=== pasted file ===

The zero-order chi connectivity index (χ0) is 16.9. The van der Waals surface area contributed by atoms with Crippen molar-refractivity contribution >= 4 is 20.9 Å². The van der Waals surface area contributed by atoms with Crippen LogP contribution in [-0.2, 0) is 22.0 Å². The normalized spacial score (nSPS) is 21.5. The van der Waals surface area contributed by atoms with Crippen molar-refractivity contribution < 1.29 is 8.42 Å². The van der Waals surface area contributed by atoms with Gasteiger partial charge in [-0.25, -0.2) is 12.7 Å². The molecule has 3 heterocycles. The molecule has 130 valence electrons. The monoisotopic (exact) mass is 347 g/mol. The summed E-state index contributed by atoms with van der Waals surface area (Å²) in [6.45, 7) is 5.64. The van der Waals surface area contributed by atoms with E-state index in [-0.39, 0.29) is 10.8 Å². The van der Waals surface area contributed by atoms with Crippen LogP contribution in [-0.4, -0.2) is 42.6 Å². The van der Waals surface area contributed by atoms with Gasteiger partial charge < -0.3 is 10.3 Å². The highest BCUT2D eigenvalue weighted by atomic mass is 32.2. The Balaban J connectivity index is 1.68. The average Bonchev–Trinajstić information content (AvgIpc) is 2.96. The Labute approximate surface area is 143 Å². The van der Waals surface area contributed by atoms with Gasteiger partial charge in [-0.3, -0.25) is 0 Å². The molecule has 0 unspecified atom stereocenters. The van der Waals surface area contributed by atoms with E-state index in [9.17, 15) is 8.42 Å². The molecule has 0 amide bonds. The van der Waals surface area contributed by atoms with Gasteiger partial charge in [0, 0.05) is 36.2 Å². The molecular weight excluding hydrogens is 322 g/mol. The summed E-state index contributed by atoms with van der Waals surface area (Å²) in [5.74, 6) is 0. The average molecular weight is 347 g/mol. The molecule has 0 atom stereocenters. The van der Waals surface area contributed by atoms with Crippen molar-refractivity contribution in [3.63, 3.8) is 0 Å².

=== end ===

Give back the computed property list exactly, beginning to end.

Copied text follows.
The zero-order chi connectivity index (χ0) is 16.9. The van der Waals surface area contributed by atoms with Crippen molar-refractivity contribution >= 4 is 20.9 Å². The van der Waals surface area contributed by atoms with Crippen LogP contribution in [-0.2, 0) is 22.0 Å². The normalized spacial score (nSPS) is 21.5. The van der Waals surface area contributed by atoms with Crippen molar-refractivity contribution < 1.29 is 8.42 Å². The van der Waals surface area contributed by atoms with Gasteiger partial charge in [-0.25, -0.2) is 12.7 Å². The molecule has 3 heterocycles. The molecule has 130 valence electrons. The monoisotopic (exact) mass is 347 g/mol. The summed E-state index contributed by atoms with van der Waals surface area (Å²) in [6.45, 7) is 5.64. The van der Waals surface area contributed by atoms with E-state index in [-0.39, 0.29) is 10.8 Å². The van der Waals surface area contributed by atoms with Crippen LogP contribution in [-0.4, -0.2) is 42.6 Å². The van der Waals surface area contributed by atoms with Gasteiger partial charge < -0.3 is 10.3 Å². The highest BCUT2D eigenvalue weighted by atomic mass is 32.2. The Balaban J connectivity index is 1.68. The average Bonchev–Trinajstić information content (AvgIpc) is 2.96. The Labute approximate surface area is 143 Å². The van der Waals surface area contributed by atoms with Gasteiger partial charge in [-0.3, -0.25) is 0 Å². The molecule has 0 unspecified atom stereocenters. The van der Waals surface area contributed by atoms with E-state index in [9.17, 15) is 8.42 Å². The molecule has 0 amide bonds. The van der Waals surface area contributed by atoms with Gasteiger partial charge in [0, 0.05) is 36.2 Å². The molecular weight excluding hydrogens is 322 g/mol. The summed E-state index contributed by atoms with van der Waals surface area (Å²) in [5.74, 6) is 0. The average molecular weight is 347 g/mol. The molecule has 0 atom stereocenters. The van der Waals surface area contributed by atoms with Crippen molar-refractivity contribution in [3.63, 3.8) is 0 Å².